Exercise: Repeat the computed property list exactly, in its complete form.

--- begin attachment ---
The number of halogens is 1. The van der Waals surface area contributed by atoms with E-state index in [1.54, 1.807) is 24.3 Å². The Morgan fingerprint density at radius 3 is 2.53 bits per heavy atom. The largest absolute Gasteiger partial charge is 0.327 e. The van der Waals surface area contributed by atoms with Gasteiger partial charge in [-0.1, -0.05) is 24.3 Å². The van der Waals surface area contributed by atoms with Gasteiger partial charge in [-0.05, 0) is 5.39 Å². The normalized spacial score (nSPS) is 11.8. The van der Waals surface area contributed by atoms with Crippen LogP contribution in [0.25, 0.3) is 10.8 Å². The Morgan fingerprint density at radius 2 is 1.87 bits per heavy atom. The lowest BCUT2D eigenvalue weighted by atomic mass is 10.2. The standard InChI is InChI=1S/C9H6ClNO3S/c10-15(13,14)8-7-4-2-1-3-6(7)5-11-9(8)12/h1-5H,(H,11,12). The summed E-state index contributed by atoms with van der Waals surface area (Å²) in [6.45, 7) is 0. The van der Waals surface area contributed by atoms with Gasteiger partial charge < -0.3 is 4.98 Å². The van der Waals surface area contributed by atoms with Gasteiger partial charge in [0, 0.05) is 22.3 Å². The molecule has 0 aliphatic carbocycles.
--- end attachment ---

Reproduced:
The number of halogens is 1. The van der Waals surface area contributed by atoms with E-state index in [1.54, 1.807) is 24.3 Å². The Morgan fingerprint density at radius 3 is 2.53 bits per heavy atom. The largest absolute Gasteiger partial charge is 0.327 e. The van der Waals surface area contributed by atoms with Gasteiger partial charge in [-0.1, -0.05) is 24.3 Å². The van der Waals surface area contributed by atoms with Gasteiger partial charge in [-0.05, 0) is 5.39 Å². The normalized spacial score (nSPS) is 11.8. The van der Waals surface area contributed by atoms with Crippen LogP contribution in [0.25, 0.3) is 10.8 Å². The Morgan fingerprint density at radius 2 is 1.87 bits per heavy atom. The lowest BCUT2D eigenvalue weighted by atomic mass is 10.2. The standard InChI is InChI=1S/C9H6ClNO3S/c10-15(13,14)8-7-4-2-1-3-6(7)5-11-9(8)12/h1-5H,(H,11,12). The summed E-state index contributed by atoms with van der Waals surface area (Å²) in [6.45, 7) is 0. The van der Waals surface area contributed by atoms with Gasteiger partial charge < -0.3 is 4.98 Å². The van der Waals surface area contributed by atoms with Gasteiger partial charge in [0, 0.05) is 22.3 Å². The molecule has 0 aliphatic carbocycles.